King joined in 1984 and spent the next three years on active duty. She transferred to the U.S. Army Reserve in 1987 and ended her stint in 1992. The training, travel opportunities and experiences with people from various backgrounds combined to transform an island girl to a woman of the world.
“Being in the Army was my first big job,” said King. “It opened my eyes to a lot of things. It sent me to places of I never dreamed of going, and it made me a better person.”
King said her time in the military will always be a reminder of the price many have paid to preserve freedom.
“My father instilled in me that it is a privilege,” she said. “It’s a privilege to have a good life, to be here, vote and worship. In order for us to protect those freedoms, we’ve got to serve.”
King hasn’t stopped serving Today she is the spouse of a Soldier and works as a mobilization and deployment program manager at Army Community Service. The mother of two works closely with military members and Families, helping them to prepare for deployments. She said the job keeps her grounded and acutely aware of what military members sacrifice.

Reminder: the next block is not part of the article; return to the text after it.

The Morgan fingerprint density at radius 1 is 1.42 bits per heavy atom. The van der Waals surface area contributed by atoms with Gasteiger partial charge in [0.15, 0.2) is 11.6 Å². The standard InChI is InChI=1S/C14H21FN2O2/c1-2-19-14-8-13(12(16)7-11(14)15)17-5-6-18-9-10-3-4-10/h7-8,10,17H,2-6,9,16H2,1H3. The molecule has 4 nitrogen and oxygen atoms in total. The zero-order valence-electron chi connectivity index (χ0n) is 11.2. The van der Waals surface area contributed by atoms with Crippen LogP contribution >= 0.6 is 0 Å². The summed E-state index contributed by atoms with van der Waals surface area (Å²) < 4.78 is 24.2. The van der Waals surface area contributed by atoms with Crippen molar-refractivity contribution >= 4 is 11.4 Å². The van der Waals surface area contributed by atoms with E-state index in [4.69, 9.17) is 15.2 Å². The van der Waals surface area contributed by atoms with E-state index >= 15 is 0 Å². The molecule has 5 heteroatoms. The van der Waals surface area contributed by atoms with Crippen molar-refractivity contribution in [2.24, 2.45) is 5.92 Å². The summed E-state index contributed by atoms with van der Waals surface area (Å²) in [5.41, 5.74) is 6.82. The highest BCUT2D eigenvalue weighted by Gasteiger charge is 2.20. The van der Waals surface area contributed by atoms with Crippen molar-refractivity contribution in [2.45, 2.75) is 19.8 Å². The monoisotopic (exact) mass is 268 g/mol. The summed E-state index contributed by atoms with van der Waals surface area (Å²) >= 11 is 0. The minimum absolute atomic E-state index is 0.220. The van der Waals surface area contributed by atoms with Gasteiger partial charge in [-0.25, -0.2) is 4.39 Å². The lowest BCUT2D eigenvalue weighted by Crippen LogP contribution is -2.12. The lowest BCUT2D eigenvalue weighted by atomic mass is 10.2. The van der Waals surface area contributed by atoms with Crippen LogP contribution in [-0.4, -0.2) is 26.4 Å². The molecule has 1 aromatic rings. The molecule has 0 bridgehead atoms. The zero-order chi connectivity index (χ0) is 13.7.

“I owe Soldiers,” said King, “because they’re the ones that continue to fight and protect our freedoms. Everyday they put on those uniforms and boots they allow Mrs. King to do whatever she wants to.”
Felicia Moore is a retired sergeant first class but don’t tell her that. She still goes about her day taking care of Soldiers like an Active Duty platoon sergeant as a counselor at the Army Education Center. It’s a natural fit for the South Carolina native.
“It’s all about taking care of the Soldiers,” she said.